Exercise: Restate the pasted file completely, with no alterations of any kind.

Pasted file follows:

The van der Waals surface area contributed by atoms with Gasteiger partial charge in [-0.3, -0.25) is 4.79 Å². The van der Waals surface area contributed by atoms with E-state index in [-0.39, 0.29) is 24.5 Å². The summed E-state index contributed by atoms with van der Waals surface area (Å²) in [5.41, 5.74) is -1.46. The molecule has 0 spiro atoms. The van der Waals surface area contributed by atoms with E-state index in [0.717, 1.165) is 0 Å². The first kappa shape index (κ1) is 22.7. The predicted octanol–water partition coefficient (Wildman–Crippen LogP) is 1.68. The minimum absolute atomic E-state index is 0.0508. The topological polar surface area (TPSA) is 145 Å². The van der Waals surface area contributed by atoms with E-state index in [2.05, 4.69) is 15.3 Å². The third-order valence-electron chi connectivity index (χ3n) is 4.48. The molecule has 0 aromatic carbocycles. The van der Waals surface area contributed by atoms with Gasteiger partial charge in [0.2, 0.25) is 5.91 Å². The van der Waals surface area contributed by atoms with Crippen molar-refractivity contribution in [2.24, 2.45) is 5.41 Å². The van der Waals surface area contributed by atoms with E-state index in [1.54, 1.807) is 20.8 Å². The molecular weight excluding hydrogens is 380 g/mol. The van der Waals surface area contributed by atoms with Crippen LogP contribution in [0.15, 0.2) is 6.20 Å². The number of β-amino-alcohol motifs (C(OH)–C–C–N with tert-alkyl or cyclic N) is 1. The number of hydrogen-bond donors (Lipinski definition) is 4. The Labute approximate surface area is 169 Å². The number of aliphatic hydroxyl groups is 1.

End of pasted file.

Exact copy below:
The van der Waals surface area contributed by atoms with Gasteiger partial charge in [-0.3, -0.25) is 4.79 Å². The van der Waals surface area contributed by atoms with E-state index in [-0.39, 0.29) is 24.5 Å². The summed E-state index contributed by atoms with van der Waals surface area (Å²) in [5.41, 5.74) is -1.46. The molecule has 0 spiro atoms. The van der Waals surface area contributed by atoms with E-state index in [0.717, 1.165) is 0 Å². The first kappa shape index (κ1) is 22.7. The predicted octanol–water partition coefficient (Wildman–Crippen LogP) is 1.68. The minimum absolute atomic E-state index is 0.0508. The topological polar surface area (TPSA) is 145 Å². The van der Waals surface area contributed by atoms with E-state index in [2.05, 4.69) is 15.3 Å². The third-order valence-electron chi connectivity index (χ3n) is 4.48. The molecule has 0 aromatic carbocycles. The van der Waals surface area contributed by atoms with Gasteiger partial charge in [0.2, 0.25) is 5.91 Å². The van der Waals surface area contributed by atoms with Crippen molar-refractivity contribution in [2.24, 2.45) is 5.41 Å². The van der Waals surface area contributed by atoms with E-state index in [1.54, 1.807) is 20.8 Å². The molecular weight excluding hydrogens is 380 g/mol. The van der Waals surface area contributed by atoms with Crippen LogP contribution in [0.15, 0.2) is 6.20 Å². The number of β-amino-alcohol motifs (C(OH)–C–C–N with tert-alkyl or cyclic N) is 1. The number of hydrogen-bond donors (Lipinski definition) is 4. The Labute approximate surface area is 169 Å². The number of aliphatic hydroxyl groups is 1.